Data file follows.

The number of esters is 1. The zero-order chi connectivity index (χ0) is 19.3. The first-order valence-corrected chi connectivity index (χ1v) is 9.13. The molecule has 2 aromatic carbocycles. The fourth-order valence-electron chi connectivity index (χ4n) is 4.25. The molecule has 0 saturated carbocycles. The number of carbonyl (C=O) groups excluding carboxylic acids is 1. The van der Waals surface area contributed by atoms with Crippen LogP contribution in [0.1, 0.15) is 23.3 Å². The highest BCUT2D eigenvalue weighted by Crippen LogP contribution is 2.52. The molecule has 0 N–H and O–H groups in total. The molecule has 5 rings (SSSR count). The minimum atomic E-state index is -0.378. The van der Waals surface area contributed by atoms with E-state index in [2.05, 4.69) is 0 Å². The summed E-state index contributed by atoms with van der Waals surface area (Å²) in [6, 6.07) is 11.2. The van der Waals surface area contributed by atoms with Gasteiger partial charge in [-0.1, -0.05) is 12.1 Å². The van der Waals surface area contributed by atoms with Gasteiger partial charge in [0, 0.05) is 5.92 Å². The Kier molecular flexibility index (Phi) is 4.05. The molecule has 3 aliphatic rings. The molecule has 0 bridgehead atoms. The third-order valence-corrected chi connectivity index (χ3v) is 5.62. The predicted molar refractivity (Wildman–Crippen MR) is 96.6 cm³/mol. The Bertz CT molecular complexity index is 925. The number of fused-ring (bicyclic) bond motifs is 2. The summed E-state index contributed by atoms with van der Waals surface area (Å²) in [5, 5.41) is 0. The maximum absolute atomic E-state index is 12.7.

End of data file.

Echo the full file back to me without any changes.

The number of esters is 1. The zero-order chi connectivity index (χ0) is 19.3. The first-order valence-corrected chi connectivity index (χ1v) is 9.13. The molecule has 2 aromatic carbocycles. The fourth-order valence-electron chi connectivity index (χ4n) is 4.25. The molecule has 0 saturated carbocycles. The number of carbonyl (C=O) groups excluding carboxylic acids is 1. The van der Waals surface area contributed by atoms with Crippen LogP contribution in [0.1, 0.15) is 23.3 Å². The highest BCUT2D eigenvalue weighted by Crippen LogP contribution is 2.52. The molecule has 0 N–H and O–H groups in total. The molecule has 5 rings (SSSR count). The minimum atomic E-state index is -0.378. The van der Waals surface area contributed by atoms with E-state index in [2.05, 4.69) is 0 Å². The summed E-state index contributed by atoms with van der Waals surface area (Å²) in [6, 6.07) is 11.2. The van der Waals surface area contributed by atoms with Gasteiger partial charge in [-0.1, -0.05) is 12.1 Å². The van der Waals surface area contributed by atoms with Gasteiger partial charge in [0, 0.05) is 5.92 Å². The Kier molecular flexibility index (Phi) is 4.05. The molecule has 3 aliphatic rings. The molecule has 0 bridgehead atoms. The third-order valence-corrected chi connectivity index (χ3v) is 5.62. The predicted molar refractivity (Wildman–Crippen MR) is 96.6 cm³/mol. The Bertz CT molecular complexity index is 925. The number of fused-ring (bicyclic) bond motifs is 2. The summed E-state index contributed by atoms with van der Waals surface area (Å²) in [5, 5.41) is 0. The maximum absolute atomic E-state index is 12.7.